Fallout 4 review
Fallout 4 is an imperfect game.
In fact, my first two hours playing it were mediocre at best. Its dull introduction felt more like a puppet show than an interactive experience. I had to follow the game’s rules at the game’s pace, which resulted in me questioning Fallout 4‘s quality. Where was this brilliantly created masterpiece critics had been praising? I simply couldn’t find it.
That’s when I decided to act against the game, and walked away from my current objective.
Suddenly, the game became a completely different experience. I explored, spoke to non-playable characters, and discovered the game’s many mechanics. It was at this point that Fallout revealed itself to be much more than a sub-standard shooter.
As a story based game, Fallout floundered within the first couple of hours. But as an open world experience, Fallout blossoms. Proving that simply having a world worth discovering can allow players to create their own story, rather than following a narrative created by the developer.
I could be whoever I wanted, however I wanted. I could play a villain simply looking to spread chaos, or a travelling hero who wants to help save the world. I opted to play the villain.
This sense of character is mostly created through interacting with none-playable characters. Through dialogue choices, you can make friends and foes. Although I almost always chose to upset/annoy whoever I was speaking to (their reactions were always brilliant).
There are a ridiculous amount of stories to be found and created in Fallout‘s world.
At one point, I stumbled upon a community who had transformed their village into a fort. I decided to claim the fort as my home, and attempted to overthrow the locals.
It went terribly wrong. Whilst I managed to enter the location by killing the doorman and stealing his key, I was immediately murdered by turrets guarding the walls. I managed to succeed at invading the fort after many attempts, but it required careful planning and perfect execution.
Despite me failing time after time again, creating this scene never became tiresome. Each time I failed, it was so spectacular I couldn’t help but laugh. When I succeeded, though, the thrill of accomplishment made any frustration worthwhile.
Combat in Fallout is one of the many reasons why players will love playing. It’s chaotic and superficial, yet deep enough to keep players engaged for countless hours. It certainly has its flaws, such as it’s “VAT” system that doesn’t always lock onto your desired target, but the combat is always so fun it’s difficult to complain.
The main attraction of Fallout‘s combat is its weapon/equipment customisation. In addition to being able to make your own home (yes, like Sims), equipment customisation is ridiculously extensive.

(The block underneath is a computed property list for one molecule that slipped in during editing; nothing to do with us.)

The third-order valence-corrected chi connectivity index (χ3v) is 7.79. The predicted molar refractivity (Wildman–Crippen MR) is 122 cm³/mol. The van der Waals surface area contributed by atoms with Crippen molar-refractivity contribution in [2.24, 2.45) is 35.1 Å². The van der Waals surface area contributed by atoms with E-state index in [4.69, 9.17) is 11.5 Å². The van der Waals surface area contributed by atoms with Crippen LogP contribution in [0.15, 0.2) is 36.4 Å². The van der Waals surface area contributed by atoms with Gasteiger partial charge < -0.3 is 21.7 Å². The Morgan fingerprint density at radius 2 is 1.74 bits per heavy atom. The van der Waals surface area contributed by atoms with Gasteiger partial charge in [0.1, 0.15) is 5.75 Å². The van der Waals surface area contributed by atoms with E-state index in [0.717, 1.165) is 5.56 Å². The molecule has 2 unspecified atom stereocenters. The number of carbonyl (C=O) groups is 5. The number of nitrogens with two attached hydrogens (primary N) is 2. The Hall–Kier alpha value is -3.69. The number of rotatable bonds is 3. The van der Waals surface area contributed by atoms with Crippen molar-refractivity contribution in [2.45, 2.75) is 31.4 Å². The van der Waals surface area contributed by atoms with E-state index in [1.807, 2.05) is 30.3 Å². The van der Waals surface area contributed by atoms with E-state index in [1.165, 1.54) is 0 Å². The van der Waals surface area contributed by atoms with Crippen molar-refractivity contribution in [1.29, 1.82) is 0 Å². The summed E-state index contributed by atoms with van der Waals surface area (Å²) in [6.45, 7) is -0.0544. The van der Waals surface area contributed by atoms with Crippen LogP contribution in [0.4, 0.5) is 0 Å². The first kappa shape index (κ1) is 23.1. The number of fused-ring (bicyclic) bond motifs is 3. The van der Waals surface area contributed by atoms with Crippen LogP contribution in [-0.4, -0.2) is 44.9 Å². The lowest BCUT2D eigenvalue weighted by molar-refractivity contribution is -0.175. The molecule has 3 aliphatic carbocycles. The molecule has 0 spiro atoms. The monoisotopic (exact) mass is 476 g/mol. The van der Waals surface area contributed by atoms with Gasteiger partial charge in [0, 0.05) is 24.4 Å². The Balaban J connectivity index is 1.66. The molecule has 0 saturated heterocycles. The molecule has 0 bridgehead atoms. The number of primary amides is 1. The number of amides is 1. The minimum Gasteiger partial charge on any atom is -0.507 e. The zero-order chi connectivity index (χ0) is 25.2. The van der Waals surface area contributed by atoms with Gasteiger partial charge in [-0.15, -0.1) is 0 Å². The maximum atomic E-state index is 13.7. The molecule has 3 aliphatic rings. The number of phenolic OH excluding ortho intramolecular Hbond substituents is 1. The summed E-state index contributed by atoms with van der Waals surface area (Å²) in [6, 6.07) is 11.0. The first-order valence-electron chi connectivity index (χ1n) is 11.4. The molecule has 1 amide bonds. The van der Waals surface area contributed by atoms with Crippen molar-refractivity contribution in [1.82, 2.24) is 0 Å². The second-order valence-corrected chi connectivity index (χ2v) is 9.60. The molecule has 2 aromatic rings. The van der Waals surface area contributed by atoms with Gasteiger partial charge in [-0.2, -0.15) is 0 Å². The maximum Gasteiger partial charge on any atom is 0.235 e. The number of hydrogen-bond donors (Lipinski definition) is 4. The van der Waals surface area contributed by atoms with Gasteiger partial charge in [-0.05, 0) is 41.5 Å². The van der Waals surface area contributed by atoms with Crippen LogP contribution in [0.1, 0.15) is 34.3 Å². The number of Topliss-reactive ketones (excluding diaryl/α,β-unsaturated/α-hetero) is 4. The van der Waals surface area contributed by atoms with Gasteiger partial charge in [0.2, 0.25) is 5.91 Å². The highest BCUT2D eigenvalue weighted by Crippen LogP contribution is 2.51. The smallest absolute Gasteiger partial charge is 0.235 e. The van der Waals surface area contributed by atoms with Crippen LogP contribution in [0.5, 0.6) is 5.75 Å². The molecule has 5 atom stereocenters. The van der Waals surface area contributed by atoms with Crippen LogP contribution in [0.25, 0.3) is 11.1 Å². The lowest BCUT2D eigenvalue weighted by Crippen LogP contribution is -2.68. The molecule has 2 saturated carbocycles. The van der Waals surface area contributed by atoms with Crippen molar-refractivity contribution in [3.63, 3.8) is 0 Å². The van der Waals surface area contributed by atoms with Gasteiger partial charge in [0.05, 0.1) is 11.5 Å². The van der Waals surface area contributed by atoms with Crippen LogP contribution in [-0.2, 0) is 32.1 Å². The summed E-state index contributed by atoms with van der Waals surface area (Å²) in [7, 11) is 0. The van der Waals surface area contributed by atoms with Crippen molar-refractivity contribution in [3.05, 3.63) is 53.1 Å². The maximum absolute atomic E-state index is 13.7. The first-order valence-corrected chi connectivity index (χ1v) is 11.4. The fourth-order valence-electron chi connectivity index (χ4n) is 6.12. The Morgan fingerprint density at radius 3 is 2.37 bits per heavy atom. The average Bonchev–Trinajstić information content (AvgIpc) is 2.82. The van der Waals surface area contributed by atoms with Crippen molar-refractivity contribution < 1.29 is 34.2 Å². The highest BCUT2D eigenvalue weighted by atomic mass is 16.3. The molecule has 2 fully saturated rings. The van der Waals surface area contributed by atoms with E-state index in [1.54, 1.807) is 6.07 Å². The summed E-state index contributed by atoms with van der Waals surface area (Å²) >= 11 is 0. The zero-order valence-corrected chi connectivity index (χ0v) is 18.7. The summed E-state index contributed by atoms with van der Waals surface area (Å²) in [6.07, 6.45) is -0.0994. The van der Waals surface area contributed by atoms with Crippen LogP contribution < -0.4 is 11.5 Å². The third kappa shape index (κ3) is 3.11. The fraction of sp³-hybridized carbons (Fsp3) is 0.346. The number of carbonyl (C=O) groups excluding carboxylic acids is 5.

Every weapon has its own customisation. Guns are far more detailed than melee weapons, but the fact you can upgrade all of your loadout is amazing. A simple weapon can be transformed into a doomsday device. Experimenting with weapons, their customisation options, and how enemies react to them is addictive.
That said, finding the correct parts to upgrade your weapons can be a drag. In order to upgrade any equipment, you must have the necessary materials to make the change. Unfortunately, locating them can be extremely tedious. It’s difficult to pinpoint where the parts could be, and despite me picking up loot for hours, I still didn’t have enough springs to make the parts I wanted.
It’s moments like these when Fallout begins to feel tiresome.
Why can’t I take other weapons apart to get materials? There is no good answer to that question, even though being able to strip weapons would speed-up weapon customisation dramatically.
This is yet another small fault in an otherwise great experience.
One issue other critics often complain about is non-playable character’s animations and the game’s graphics. Neither were a particularly big issue in my playthrough.
Character animations are bad, admittedly, but never takeaway from the experience. At their worst, they’re cringeworthy. At their best, they’re laughable. I often found myself laughing at the absurd facial expressions characters would pull, especially before I was going to shoot them.
The graphical fidelity of Fallout was probably the biggest surprise. At times, it’s great, and manages to capture its world perfectly. Other times, it looks average. There isn’t anything particularly awful about the way Fallout looks, and I’m surprised that critics have chosen to criticize this rather than its other issues.
Even with these problems, though, Fallout stands out as an excellent addition to any game collection. It’s an experience rich with potential, and one that you’ll latch onto once you begin creating your own narrative. Unfortunately, it’s not everything that the online community have promised us, but it’s close enough to keep players happy.